The Constitution provides citizens with the right to change their government peacefully, and citizens exercised this right in practice through periodic, free, and fair elections held on the basis of universal suffrage.


Elected officials effectively controlled the centralized police organization (the Civil Police), which was responsible for internal security and civil defense; the Gendarmerie, a military group responsible for internal security and public order; and the Guardie di Rocca, a military group responsible for external defense that occasionally assisted the Gendermerie in criminal investigations.

There were no reports of politically motivated disappearances.


The law prohibits arbitrary arrest and detention, and the Government generally observed these prohibitions.


The law provides for an independent judiciary, and the Government generally respected this provision in practice.

The judicial system requires that the country's lower court judges be noncitizens, with the aim of assuring impartiality; most lower court judges are Italian. A local conciliation judge handles cases of minor importance. Other cases are handled by non-Sammarinese judges who serve under contract to the Government. The final court of review is the Council of Twelve, a group of judges chosen for 6-year terms (four of whom are replaced every 2 years) from among the members of the GGC.

The law provides for the right to a fair trial, and an independent judiciary generally enforced this right.


Torture and Other Cruel, Inhuman, or Degrading Treatment or Punishment

The law prohibits such practices, and there were no reports that government officials employed them.

Prison conditions generally met international standards, and the Government permitted visits by independent human rights observers. Male prisoners were held separately from female prisoners, as were juveniles from adults and pretrial detainees from convicted prisoners.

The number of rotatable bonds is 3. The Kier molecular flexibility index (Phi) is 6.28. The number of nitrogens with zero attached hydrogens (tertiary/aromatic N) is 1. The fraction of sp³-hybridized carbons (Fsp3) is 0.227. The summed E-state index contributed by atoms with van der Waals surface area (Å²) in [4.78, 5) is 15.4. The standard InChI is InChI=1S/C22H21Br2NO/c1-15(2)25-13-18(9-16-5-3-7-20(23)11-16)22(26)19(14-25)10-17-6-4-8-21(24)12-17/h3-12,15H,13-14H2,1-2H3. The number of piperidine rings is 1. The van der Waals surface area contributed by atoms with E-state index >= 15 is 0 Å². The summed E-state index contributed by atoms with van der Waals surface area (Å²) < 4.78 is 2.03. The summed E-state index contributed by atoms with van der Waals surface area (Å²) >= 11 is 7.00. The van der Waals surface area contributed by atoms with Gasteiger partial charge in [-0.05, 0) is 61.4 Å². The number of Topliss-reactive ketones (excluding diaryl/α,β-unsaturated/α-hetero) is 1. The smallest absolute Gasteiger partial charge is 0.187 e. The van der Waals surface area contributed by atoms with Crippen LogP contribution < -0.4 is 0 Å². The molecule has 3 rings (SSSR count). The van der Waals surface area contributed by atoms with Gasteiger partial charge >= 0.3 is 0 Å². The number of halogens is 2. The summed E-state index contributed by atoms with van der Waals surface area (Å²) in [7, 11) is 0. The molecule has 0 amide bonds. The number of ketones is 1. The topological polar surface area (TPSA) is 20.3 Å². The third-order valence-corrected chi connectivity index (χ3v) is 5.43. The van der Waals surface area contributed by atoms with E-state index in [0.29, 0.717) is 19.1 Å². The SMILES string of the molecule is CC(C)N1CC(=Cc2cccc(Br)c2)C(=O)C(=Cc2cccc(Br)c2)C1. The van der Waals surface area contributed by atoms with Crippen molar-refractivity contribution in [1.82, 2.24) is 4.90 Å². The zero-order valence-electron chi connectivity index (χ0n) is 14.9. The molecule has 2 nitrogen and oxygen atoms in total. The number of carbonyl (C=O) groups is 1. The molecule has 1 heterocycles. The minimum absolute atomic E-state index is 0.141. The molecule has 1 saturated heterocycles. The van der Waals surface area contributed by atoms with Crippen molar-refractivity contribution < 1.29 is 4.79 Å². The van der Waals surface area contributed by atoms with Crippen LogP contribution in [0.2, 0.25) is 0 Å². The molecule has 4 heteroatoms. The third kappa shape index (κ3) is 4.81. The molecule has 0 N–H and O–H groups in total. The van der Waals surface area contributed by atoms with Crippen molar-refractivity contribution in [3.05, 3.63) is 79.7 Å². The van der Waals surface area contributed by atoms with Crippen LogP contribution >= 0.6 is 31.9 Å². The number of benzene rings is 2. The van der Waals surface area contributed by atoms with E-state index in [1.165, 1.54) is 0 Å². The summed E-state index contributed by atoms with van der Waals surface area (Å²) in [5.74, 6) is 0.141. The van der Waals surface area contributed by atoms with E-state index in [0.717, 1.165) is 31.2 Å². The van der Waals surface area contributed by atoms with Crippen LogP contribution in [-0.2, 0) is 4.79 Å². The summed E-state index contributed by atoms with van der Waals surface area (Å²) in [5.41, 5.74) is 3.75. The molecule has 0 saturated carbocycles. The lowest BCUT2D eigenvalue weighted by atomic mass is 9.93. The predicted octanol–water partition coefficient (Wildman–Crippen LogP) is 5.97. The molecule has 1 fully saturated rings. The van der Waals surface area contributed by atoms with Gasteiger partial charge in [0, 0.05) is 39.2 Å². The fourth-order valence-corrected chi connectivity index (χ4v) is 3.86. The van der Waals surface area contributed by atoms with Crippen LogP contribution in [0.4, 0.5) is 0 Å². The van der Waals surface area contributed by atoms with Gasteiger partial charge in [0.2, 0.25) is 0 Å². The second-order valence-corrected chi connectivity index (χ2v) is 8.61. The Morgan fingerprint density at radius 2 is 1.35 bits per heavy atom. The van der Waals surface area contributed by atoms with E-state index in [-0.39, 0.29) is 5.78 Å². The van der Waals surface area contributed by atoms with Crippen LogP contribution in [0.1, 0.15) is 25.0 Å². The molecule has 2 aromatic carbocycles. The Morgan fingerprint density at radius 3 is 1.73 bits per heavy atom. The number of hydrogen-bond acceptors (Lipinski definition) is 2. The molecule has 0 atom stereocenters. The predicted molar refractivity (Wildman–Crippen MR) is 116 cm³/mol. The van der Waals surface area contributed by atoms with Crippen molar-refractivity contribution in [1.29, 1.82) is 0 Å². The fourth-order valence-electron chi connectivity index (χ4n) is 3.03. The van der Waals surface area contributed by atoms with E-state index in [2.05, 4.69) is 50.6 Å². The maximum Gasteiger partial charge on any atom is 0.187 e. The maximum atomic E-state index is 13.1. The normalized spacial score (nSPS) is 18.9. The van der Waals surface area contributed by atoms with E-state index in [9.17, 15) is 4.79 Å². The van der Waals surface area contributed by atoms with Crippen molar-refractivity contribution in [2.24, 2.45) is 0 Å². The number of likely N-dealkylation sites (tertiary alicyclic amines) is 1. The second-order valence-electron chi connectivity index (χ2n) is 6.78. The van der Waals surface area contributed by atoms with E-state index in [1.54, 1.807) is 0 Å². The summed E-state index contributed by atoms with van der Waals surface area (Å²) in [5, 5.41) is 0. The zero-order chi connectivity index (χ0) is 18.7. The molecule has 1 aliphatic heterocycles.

The law provides for the protection of women from violence. Rape, including spousal rape, is a crime under the law. Occurrences of violence against women, including spousal abuse, were rare.

Several laws provide specifically for the equality of women in the workplace and elsewhere. In practice, there was no discrimination in pay or working conditions. All careers were open to women, including careers in the military and police as well as the highest public offices.

The citizenship law provides that both men and women may transmit citizenship either through birth or naturalization; however, children of male citizens only need to state their "intent" to retain citizenship, whereas children of female citizens must state their "desire" to retain citizenship. It is not clear if this affects the transmission of citizenship in practice.

There were no women serving on the Great and General Council during the year. However, women held positions in mainstream party organizations. There were 9 women in the 60-seat Parliament, but no minority group members.


The Government was committed to children's rights and welfare. Public education and medical care services were amply funded. Education is free until grade 13 (usually age 18) and compulsory until age 16. Most students continued in school until age 18. No differences were apparent in the treatment of girls and boys in education or health care. Violence against or abuse of children was an isolated problem; however, there were no reported cases during the year. One case from 2003 was pending.


The law does not explicitly prohibit trafficking in persons. However, there were no reports that persons were trafficked to, from, or within the country.


Internet research assisted by David Alexander